“I was in Rishon LeZion. My necklace has the coordinates, so it’s always near my heart,” she says. “In the first month or two, we did ulpan and then [Masa] gave us 100 hours of teaching preparation, in order to make us feel comfortable in the classroom. There was no requirement for going on the program – you didn’t have to have any teaching background at all – so they wanted to make sure all of us were comfortable.”


After the High Holidays, the Teaching Fellows arrived in their classrooms. Most were assigned to elementary school, but Gold landed in a middle school. Her experience was probably different because of that, she says. Gold would take out groups of between eight and 10 students, typically a mix of very advanced English learners and some intermediate ones. The goal was to have the advanced learners motivate the intermediate students.


Although it was a very exciting time, Gold says she thought she was going to quit on the first day.


“The school environment in general is so different. It’s crazy to me because some of the smartest, most innovative people in the world come out of that country.”


She remembers kids running around, throwing things and talking to each other incessantly. It was very different from the way she grew up in California. Gold does note that the students completely respected her. Even though they seemed to look at her as more of a peer, she says she could tell they truly wanted to learn from her.


“It was really cool because they looked at me like I was a gift. If they got chosen to go with me, it was special because not everyone was able to. It was also cool that I didn’t speak a lot of Hebrew because if they wanted to talk to me, then they really had to force themselves to speak English. I found that naturally, they were doing better in their English classes because they wanted to converse.”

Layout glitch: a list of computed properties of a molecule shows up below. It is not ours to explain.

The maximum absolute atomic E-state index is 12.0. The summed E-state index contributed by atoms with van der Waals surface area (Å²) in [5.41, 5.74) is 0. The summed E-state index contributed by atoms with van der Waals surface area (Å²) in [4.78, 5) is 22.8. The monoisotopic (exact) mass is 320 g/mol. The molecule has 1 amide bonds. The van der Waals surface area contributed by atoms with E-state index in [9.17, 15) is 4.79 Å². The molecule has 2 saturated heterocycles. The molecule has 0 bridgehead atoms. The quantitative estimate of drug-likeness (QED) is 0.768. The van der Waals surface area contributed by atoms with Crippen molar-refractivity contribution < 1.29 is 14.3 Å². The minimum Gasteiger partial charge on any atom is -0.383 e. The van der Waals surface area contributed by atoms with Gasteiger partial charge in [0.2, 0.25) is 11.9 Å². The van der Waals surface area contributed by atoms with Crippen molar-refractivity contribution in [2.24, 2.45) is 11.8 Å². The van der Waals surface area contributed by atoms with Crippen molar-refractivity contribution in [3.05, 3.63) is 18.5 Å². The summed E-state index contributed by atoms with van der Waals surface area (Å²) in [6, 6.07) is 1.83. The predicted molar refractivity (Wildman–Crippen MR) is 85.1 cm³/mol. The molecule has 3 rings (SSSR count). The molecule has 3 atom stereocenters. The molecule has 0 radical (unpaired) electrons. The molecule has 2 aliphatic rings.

Gold was participating in the program during Operation Pillar of Defense through the fall of 2012.


“That was really hard for me. But it was amazing because I got to go and talk to these students and they were having conversations about these really deep, meaningful things. They made me feel better. I was teaching them English, but they were also teaching me.”


At the end of the school year, Gold watched her students go through graduation. The program came to a close, and it was time for her to head back to the States. As exciting as it was to see her family and friends, Gold says it took her many months to adjust back to life on the American West Coast.


“I just feel so much more connected to Israel than to America. I can’t even compare the two,” she says. “Even when I went on Birthright, it felt more like home. I know everybody says that, but it’s true. It’s a feeling that I didn’t have in America.”


In the five months between Birthright and the Teaching Fellows program, Gold sought to find a community like the one she had in Israel.


“I didn’t have a community prior, and I wasn’t involved in a Jewish community by any means. I had a friend who went on Birthright with me and told me we should go to a Moishe House event. I had never heard of [the organization], but I ended up going and it was great because I really connected with the people who lived in the house. I think that’s really important,” she says.


Moishe House is a nonprofit organization that provides a vibrant Jewish community for young adults in their 20s and facilitates a wide range of experiences, so that they have the leadership, knowledge and community to enrich their Jewish journeys.


“I ended up going to all of their events during those few months, and naturally I became friends with them.”